Whatever Happened to CLT? Exploring Methodologies for C21 Italian Undergraduates, Who Communicate in an Increasingly Global Community


  • Sharon Hartle




This article examines the question of what an appropriate methodology for C21 Italian undergraduates might be and which model of English to teach young adults, who study EFL at the heart of Kachru’s expanding circle in Italian university language-centres. These are EFL learners who aspire to communicate mainly with other non-native speakers in an increasingly global world, for professional, social, academic and cultural purposes. They come mainly from a classical pedagogical tradition where teacher-centred lessons, memorizing and oral testing in class are key factors and where  critical thinking is not generally high priority even though the content is often a combination of language work and literature study. Despite this, however, the Italian Ministry for Education  advocates Communicative Language Teaching and the British English variety of English is the authoritative model.  This is reinforced by teacher and student belief as well as the globally commercial coursebooks that are generally selected for work in class.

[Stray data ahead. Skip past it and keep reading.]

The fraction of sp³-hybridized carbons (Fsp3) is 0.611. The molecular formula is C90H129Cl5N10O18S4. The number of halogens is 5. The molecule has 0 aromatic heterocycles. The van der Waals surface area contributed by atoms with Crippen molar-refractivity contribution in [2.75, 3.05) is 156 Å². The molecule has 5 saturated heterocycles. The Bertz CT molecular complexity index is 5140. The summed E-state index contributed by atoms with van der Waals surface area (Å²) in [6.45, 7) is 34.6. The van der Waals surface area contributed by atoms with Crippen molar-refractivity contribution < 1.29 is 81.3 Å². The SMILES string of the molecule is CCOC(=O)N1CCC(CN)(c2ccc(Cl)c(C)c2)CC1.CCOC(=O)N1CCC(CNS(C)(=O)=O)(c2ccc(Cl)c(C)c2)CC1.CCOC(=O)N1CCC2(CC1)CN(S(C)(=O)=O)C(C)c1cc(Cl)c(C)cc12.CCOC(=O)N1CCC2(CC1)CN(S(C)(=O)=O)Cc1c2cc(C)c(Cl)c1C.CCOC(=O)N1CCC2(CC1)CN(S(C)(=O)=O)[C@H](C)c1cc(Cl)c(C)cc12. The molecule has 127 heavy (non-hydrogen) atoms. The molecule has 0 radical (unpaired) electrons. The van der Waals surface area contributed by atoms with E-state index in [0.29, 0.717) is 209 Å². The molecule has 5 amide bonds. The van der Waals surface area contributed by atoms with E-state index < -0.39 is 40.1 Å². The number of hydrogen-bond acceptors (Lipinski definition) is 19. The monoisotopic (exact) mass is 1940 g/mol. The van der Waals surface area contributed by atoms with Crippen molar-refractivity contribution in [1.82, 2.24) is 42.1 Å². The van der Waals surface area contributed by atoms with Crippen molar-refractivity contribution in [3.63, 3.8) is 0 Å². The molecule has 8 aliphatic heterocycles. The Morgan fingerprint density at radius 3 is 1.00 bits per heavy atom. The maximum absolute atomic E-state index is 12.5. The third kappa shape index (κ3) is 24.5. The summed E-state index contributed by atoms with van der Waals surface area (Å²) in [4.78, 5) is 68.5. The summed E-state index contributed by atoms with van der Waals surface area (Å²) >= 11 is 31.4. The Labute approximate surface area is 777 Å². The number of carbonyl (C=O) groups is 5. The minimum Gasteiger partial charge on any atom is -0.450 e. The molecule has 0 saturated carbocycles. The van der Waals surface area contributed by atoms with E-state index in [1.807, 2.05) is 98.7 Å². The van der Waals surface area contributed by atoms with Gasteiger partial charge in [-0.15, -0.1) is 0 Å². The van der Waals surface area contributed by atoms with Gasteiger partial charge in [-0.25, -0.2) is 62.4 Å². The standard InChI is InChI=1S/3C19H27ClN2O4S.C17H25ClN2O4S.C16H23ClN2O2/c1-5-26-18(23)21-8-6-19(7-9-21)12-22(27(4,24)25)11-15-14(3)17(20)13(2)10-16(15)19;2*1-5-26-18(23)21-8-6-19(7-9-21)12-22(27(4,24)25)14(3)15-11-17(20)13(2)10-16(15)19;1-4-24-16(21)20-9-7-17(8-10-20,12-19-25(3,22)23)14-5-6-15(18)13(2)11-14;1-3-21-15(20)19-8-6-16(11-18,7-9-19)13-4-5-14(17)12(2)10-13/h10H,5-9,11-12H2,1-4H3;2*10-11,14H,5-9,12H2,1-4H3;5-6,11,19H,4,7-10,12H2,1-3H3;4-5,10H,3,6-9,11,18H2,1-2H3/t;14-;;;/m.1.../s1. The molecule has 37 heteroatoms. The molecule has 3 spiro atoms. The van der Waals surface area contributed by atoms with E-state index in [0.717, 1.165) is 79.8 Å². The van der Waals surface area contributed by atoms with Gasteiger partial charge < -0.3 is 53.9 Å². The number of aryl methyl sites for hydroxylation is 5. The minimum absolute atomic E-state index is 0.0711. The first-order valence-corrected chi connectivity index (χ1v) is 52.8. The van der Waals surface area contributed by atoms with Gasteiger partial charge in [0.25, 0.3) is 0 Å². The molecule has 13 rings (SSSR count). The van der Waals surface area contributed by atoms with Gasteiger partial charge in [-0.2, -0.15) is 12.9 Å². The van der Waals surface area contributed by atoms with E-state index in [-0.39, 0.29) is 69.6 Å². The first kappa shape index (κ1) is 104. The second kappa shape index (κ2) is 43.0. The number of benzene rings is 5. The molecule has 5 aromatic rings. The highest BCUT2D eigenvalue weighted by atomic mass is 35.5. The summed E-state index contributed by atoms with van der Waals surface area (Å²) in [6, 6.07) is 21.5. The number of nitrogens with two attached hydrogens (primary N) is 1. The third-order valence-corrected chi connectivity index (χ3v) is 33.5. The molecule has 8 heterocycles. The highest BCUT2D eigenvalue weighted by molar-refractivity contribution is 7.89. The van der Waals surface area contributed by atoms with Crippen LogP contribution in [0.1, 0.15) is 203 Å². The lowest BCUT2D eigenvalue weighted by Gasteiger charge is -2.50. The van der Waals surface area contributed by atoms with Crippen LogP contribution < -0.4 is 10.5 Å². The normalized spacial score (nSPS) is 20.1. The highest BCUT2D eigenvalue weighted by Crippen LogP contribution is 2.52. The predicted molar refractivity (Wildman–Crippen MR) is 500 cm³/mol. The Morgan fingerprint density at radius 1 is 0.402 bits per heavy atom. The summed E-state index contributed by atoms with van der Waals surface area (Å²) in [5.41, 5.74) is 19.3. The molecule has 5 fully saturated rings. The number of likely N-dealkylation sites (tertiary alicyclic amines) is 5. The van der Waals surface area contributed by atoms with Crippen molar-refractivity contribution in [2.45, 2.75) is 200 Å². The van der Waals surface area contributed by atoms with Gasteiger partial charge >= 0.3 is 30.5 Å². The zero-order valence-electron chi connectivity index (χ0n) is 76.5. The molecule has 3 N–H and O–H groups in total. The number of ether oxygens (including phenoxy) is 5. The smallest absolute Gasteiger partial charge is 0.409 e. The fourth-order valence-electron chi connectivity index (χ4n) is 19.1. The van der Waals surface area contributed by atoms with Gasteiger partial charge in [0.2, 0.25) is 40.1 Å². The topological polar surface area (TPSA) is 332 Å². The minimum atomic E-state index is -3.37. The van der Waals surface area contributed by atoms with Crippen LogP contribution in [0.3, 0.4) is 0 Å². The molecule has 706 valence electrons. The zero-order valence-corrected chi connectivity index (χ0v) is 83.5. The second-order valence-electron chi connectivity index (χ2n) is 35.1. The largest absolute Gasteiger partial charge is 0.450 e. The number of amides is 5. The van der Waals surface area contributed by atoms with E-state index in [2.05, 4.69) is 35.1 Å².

How appropriate, however, is CLT in this context? What does CLT actually mean in the C21? How can changes be made which respect learner beliefs and expectations from a cultural viewpoint? In a world where English is increasingly seen as an International Language (McKay) EFL learners, like these, do not perhaps need to study the culture of “British English”. To expect them to attain native-speaker competence, furthermore, is unrealistic ( Alptekin, 2002) A clear model is, however, required as a starting point to study the lexico-grammatical and phonological systems of the language , and an appropriate model for Italy seems to be British English. This is the starting point from which individual learner voices can be developed  to enable local cultural expression in a global context.


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